From Ohio History Central
The Society of Friends, more commonly known as the Quakers, came to Ohio in the late 1700s and the early 1800s. The first Quaker to arrive in Ohio was George Harlan in 1795. By 1800, approximately eight hundred Quaker families were living in Ohio. The number of families had more than doubled by 1814. The Friends originally settled in eastern and southern Ohio and established Mt. Pleasant, Alliance, Salem, Lisbon, and several other communities in the state. The Ohio Quakers' yearly meeting took place in Mt. Pleasant. There, the Friends built a meeting house that could hold approximately two thousand people. The Quakers played a major role in nineteenth-century reform efforts including the temperance, women's rights, and abolition movements.
Many African Americans who ran away from their masters in the South came to Ohio. Many of the Friends were active in the Underground Railroad and hid fugitive slaves until they reached safety. In 1817, Quaker Charles Osborn of Mt. Pleasant, Ohio, published The Philanthropist. It was the first anti-slavery newspaper in the United States. In 1821, Benjamin Lundy, the "father of Abolitionism," began to publish his newspaper, the Genius of Universal Emancipation, in Mt. Pleasant as well. The Quakers also treated Native Americans in Ohio with kindness. The Friends did not try to convert the Indians to Christianity. The Quakers formed a school in Wapakoneta in 1821 to teach the Shawnee Indians the English language and their farming methods.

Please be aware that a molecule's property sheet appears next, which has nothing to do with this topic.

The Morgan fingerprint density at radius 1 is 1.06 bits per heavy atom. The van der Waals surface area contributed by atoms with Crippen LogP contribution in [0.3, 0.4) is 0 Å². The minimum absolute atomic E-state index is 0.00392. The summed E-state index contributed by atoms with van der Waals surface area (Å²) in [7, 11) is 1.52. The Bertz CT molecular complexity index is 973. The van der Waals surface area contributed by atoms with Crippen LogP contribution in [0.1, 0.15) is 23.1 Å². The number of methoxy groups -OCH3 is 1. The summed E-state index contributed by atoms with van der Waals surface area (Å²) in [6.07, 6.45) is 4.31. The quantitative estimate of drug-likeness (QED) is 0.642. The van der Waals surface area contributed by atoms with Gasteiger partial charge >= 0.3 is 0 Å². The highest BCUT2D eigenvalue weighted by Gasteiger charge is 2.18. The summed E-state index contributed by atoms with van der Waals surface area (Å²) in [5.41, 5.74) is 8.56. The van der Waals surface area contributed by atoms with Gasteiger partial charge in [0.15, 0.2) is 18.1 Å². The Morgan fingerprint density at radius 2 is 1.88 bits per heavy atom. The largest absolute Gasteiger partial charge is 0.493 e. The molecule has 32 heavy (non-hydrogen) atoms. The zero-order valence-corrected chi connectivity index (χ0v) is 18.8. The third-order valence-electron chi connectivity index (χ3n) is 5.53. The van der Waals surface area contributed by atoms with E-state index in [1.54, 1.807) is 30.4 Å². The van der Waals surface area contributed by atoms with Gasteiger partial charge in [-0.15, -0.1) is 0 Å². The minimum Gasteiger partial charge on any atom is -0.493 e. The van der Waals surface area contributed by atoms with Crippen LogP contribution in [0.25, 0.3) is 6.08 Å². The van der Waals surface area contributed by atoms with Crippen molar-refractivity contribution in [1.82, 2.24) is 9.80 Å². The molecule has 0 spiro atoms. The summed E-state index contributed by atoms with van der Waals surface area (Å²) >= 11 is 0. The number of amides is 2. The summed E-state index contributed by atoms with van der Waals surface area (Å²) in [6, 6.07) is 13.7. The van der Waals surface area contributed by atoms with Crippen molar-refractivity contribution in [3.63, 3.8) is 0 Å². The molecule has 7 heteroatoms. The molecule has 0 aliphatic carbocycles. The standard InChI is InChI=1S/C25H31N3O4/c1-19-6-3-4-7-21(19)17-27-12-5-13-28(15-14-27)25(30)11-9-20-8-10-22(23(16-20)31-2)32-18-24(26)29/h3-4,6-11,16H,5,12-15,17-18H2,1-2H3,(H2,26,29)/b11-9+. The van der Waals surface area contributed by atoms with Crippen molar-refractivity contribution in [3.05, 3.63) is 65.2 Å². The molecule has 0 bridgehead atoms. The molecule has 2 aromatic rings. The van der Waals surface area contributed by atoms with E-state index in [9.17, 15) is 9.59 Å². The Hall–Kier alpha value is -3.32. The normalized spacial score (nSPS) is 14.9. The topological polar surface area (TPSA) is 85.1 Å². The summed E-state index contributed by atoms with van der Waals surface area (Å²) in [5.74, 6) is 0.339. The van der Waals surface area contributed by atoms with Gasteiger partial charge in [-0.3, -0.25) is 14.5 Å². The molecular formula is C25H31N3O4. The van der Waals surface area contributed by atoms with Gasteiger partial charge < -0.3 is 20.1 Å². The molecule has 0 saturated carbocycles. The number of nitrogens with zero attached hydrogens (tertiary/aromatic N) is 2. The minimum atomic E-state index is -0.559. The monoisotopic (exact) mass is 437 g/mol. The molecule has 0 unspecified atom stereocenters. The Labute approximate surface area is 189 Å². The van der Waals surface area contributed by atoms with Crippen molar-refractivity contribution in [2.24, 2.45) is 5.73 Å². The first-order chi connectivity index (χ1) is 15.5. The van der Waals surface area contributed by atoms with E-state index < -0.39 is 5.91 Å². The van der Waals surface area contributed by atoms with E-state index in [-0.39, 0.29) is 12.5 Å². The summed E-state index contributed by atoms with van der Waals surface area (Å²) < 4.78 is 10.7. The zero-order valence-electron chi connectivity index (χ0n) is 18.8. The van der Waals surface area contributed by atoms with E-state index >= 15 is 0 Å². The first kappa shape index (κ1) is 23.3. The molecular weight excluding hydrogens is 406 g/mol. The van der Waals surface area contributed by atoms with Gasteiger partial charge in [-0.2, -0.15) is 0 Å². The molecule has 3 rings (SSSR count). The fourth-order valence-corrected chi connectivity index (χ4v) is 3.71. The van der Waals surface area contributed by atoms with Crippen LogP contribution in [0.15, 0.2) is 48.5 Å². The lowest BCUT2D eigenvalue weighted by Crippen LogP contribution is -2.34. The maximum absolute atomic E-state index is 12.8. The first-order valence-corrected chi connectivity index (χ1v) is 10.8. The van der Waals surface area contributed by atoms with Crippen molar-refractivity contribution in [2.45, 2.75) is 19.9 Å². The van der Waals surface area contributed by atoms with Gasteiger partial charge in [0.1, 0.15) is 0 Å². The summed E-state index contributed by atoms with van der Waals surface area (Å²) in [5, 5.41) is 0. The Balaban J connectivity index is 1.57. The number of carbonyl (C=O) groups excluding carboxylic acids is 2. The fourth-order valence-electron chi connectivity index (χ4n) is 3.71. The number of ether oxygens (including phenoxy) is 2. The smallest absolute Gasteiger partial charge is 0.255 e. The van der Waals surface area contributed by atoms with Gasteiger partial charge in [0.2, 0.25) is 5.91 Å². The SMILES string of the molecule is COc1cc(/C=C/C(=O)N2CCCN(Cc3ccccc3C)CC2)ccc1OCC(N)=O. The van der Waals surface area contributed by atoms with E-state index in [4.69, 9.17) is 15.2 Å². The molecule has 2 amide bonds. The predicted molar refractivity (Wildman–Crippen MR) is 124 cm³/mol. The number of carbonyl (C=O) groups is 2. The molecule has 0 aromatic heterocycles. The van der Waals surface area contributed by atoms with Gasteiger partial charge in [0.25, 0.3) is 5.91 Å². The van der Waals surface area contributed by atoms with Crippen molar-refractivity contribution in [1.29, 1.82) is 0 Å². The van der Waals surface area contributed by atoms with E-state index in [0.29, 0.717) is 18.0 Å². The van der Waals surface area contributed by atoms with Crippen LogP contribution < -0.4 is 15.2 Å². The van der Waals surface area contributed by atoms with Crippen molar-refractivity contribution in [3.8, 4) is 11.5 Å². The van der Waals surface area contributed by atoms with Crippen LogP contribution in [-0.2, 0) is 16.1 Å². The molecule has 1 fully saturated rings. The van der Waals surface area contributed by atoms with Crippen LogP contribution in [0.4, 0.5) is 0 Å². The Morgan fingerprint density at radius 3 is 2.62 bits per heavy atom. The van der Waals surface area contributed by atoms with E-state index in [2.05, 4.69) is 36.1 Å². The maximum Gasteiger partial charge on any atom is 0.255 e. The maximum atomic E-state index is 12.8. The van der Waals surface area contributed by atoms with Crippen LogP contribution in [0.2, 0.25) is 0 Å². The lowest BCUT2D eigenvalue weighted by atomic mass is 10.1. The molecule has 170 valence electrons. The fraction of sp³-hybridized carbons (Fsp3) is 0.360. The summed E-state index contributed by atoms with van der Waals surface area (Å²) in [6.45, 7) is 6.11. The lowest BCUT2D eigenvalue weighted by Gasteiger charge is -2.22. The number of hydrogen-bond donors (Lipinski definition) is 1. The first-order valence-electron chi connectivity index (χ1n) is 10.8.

The Quakers believe in the Inner Light. According to their religious beliefs, a part of God, the Inner Light, exists in all human beings. Because God exists in all people, the Quakers oppose violence and war. While the Quakers believed that all human beings contained this Inner Light, the Friends made no real effort to convert other people to their religious beliefs.